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With the San Antonio Breast Cancer Conference (SABCS) 2020 by AACR just completed, several new and clinical relevant phase 2 and phase 3 have been published in the Journal of the American Medical Association, Clinical Cancer Research, New England Journal of Medicine, Journal of Clinical Oncology, and Lancet Oncology. [‘mediPr] provides you with an overview.
Know all the United States Food and Drug Administration (U.S. FDA) approved immune-checkpoint inhibitors. Members of MediPaper can download the free PPT slides summarising the U.S. FDA approved immune-checkpoint inhibitors and other U.S. FDA approved immunotherapies.
The incidence of anal cancer has been increasing over the past decade, but currently still constitutes 0.5% of all cancer diagnoses in the United States. When the cancer has metastasised, prognosis remains poor, with relative 5-year survival rates of approximately 30%. The current standard of care for metastatic anal cancer is cisplatin-based chemotherapy combined with 5-fluorouracil (5-FU). However, no randomised clinical trial investigating the optimal chemotherapy regimen for this disease has been conducted. The InterAAct trial was launched to investigate cisplatin plus FU against carboplatin plus paclitaxel in advanced anal cancers, and full results were recently published in the Journal of Clinical Oncology.
Adding capivasertib to fulvestrant improves the progression-free survival (PFS) in postmenopausal women with oestrogen receptor-positive, human epidermal growth factor receptor 2 (HER2)-negative, advanced breast cancer resistant to aromatase inhibitors, concluded Jones et al. (2020) in Lancet Oncology.
Adding capivasertib to paclitaxel improved the progression-free survival (PFS) in patients with metastatic triple-negative breast cancer (TNBC) who had not received prior treatment for metastatic disease. Predominantly patients with PIK3CA/AKT1/PTEN-altered tumours had a more pronounced PFS and overall survival (OS) benefit, as reported by Schmid et al. in the Journal of Clinical Oncology
Non-small cell lung cancer (NSCLC) was a key feature of the American Society of Clinical Oncology (ASCO) 2019 annual meeting. This year, exciting results with neoadjuvant immunotherapy (I-O) from the LCMC3, NEOSTAR, and GECP16/03_NADIM studies as well as combinations of I-O and PARP-inhibitors with chemoradiation therapy, and more. A summary of 36 oral presentations on NSCLC, SCLC, and Mesothelioma.
Breast cancer: a front-runner when it comes to the development of novel therapeutic strategies. With the advent of newer targeted- and immunotherapies, oncologists have an increment of options to offer their patients. The American Society of Clinical Oncology’s (ASCO) 2019 Breast Cancer track offered an extensive look at the latest advancements and updates from on-going trials covering the various subtypes of breast cancer.
On 11 April 2019, the FDA approved single-agent pembrolizumab (Keytruda®, Merck) for the first-line treatment of stage III/IV non-small cell lung cancer (NSCLC) patients with a PD-L1 Tumor Proportion Score (TPS) ≥1% who are not amenable to surgical resection or definitive chemoradiation and who have no known EGFR or ALK genomic aberrations.
On 6 December 2018, the FDA approved atezolizumab (Tecentriq®, Roche/Genentech) plus bevacizumab and chemotherapy with paclitaxel and carboplatin for the frontline treatment of metastatic non-squamous non-small cell lung cancer (NSq NSCLC) patients not harbouring any EGFR or ALK genomic tumour aberrations.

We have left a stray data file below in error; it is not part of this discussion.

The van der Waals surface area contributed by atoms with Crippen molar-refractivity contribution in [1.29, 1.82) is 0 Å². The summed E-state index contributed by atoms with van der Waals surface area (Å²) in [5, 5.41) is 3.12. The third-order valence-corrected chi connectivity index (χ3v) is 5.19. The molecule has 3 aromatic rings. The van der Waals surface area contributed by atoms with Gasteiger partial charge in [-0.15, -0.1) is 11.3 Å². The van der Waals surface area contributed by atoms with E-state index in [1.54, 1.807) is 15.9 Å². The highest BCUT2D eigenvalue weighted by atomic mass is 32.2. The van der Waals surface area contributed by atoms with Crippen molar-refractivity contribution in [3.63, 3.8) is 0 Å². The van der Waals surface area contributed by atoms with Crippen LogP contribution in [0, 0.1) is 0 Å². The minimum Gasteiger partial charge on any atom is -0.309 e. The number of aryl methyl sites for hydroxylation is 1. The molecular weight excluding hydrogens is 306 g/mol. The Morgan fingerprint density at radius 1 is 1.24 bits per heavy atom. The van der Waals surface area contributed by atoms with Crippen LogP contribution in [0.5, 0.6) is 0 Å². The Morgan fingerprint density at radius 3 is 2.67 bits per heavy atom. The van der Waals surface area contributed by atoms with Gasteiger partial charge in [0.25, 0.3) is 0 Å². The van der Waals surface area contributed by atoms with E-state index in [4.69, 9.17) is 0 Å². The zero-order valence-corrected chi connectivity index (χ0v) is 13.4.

On October 30th 2018, the FDA approved the use of programmed death 1 (PD-1) inhibitor pembrolizumab (Keytruda®, Merck) in combination with carboplatin plus paclitaxel or nab-paclitaxel for the first-line treatment of patients with metastatic squamous non-small cell lung cancer (NSCLC).
Pembrolizumab (Keytruda®, Merck) in combination with chemotherapy was associated with longer overall survival (OS) and progression-free survival (PFS) when compared to placebo plus chemotherapy in patients with untreated metastatic squamous cell non-small cell lung cancer (NSCLC).
Breast cancer: a front-runner when it comes to the development of novel therapeutic strategies. With the advent of newer targeted- and immunotherapies, oncologists have an increment of options to offer their patients. The American Society of Clinical Oncology’s (ASCO) 2018 Breast Cancer track offered an extensive look at the latest advancements and updates from on-going trials covering the various subtypes of breast cancer.
- On June 13, 2018, the FDA approved bevacizumab (AvastinⓇ, Genentech, Inc.) in combination with carboplatin and paclitaxel, followed by single-agent bevacizumab for use after surgical resection in patients with stage III or IV epithelial ovarian, fallopian tube, or primary peritoneal cancer.
First-line atezolizumab plus bevacizumab, carboplatin and paclitaxel improves PFS in patients with non-squamous NSCLC. Two presentations on the IMPower150 study by Martin Reck (ELCC 2018) and Mark Socinski (AACR 2018) discussed the frontline addition of atezolizumab to bevacizumab and chemotherapy in different lung cancer subgroups (NCT02366143).
Pembrolizumab (Keytruda®) as single-agent immunotherapy in the frontline setting of any histology NSCLC with a PD-L1 expression ≥1% was associated with improved overall survival (OS) when compared to platinum-doublet chemotherapy in the KEYNOTE-042.
The expansion of therapeutic options with immunotherapies will reflect a dramatic change in the guidelines for lung cancer, where immunotherapies mostly compete with the use of chemotherapeutic agents. A brief communication on immunotherapies for NSCLC.